Working with bones discovered in 2003, researchers at the Max Planck Institute for Evolutionary Anthropology in Leipzig were able to reconstruct portions of DNA from an individual who lived in China about 40,000 years ago. Earlier analysis of the bones suggested that this individual showed “archaic” features, somewhat like Neandertal bones.
Credit: A Photograph of China's Empress Dowager, taken in the 1890s by Xunling, the Imperial Court Photographer. In the public domain.
The Max Planck team, led by Svante Pääbo, is well-known for work in producing the virtually complete Neandertal genome. In addition, using just a tiny fragment of a finger bone, this team produced the genome of a previously unknown form of humanity, called the Denisovans.
In their earlier work, they discovered that Europeans and Asians are descended in part from Neandertals, who disappeared about 30,000 years ago. In addition, some Asians, especially those living on the islands south of Asia, are partly descended from the Denisovans.
One of the reasons why the team was interested in this new sample was to look more deeply into the relationship between Europeans and Asians and to ask what role Neandertal and Denisovan interbreeding might have played.
Comparing the newly-reconstructed DNA sequence from the 40,000 year old bones, they found they were looking at an individual who also was descended from Neandertals, pretty much the way Europeans and Asians are today. And they also learned that this individual showed no evidence of Denisovan interbreeding.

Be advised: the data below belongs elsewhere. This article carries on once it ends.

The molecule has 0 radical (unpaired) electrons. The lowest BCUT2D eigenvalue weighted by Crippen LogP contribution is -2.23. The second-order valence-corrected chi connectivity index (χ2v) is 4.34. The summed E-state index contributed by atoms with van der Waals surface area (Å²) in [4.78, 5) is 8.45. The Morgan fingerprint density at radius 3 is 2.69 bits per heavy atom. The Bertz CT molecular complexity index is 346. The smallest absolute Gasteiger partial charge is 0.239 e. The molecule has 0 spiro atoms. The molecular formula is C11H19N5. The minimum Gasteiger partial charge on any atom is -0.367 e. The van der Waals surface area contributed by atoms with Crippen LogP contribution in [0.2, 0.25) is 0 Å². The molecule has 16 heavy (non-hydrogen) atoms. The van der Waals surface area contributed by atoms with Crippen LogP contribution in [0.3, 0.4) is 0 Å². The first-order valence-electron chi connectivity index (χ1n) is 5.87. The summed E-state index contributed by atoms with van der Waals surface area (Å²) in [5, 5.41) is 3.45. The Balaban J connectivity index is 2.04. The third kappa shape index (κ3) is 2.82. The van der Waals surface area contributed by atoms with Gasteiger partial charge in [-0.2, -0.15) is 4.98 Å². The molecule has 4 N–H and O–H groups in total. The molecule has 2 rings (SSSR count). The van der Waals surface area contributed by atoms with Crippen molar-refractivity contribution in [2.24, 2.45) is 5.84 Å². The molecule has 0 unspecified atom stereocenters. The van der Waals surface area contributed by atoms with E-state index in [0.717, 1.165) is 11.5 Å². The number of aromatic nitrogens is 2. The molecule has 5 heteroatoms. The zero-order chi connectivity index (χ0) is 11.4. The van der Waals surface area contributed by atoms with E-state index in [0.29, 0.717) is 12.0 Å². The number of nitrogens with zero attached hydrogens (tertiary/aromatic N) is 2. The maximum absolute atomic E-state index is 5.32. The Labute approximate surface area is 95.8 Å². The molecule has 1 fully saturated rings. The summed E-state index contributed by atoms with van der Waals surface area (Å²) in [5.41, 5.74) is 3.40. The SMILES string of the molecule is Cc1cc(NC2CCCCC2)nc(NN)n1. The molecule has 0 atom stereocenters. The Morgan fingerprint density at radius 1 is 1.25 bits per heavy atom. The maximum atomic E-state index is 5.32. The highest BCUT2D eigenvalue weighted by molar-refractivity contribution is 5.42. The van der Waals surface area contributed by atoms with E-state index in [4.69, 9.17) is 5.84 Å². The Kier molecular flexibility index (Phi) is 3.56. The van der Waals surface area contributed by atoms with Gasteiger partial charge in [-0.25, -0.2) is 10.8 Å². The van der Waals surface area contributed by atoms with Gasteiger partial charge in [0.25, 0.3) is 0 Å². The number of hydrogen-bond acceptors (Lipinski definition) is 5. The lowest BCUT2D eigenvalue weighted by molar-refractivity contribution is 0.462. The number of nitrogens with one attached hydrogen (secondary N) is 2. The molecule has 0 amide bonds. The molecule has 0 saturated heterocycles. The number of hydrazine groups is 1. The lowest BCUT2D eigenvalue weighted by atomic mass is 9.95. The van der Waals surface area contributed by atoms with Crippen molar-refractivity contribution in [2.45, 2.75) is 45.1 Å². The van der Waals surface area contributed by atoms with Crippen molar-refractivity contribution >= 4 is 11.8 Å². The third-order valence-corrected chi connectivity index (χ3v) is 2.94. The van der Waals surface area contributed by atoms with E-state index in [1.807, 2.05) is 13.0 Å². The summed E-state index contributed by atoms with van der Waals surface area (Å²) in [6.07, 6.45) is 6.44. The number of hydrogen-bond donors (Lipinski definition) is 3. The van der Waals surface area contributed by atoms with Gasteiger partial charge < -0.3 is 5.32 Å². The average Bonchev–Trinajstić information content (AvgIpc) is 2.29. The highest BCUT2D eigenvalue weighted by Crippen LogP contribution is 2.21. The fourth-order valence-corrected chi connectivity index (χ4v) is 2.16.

What this means, they suggest, is that 40,000 years ago, an early version of anatomically modern Eurasians lived in China, near Beijing. While this human community was very much like the humans moving into Europe at about the same time, these two lineages were beginning a process of divergence.
On the basis of additional comparisons, the team concluded that the early-modern human community in China 40,000 about years ago was closely related to today’s Native Americans.
The report is also significant because it shows the power of new approaches to DNA extraction and sequencing. In their raw form, the samples extracted from the bones contained mostly DNA from microorganisms. In fact the human DNA was less than one-tenth of one percent of the total DNA. Even so, researchers were able to establish reliable human sequences, suitable for comparison with other human genomes.
What does that mean? At the very least, it means that many more discoveries like this lie ahead. The new technology means that old findings take on new significance.
The research appears online January 22, 2013, in the Proceedings of National Academy of Sciences, as "DNA analysis of an early modern human from Tianyuan Cave, China."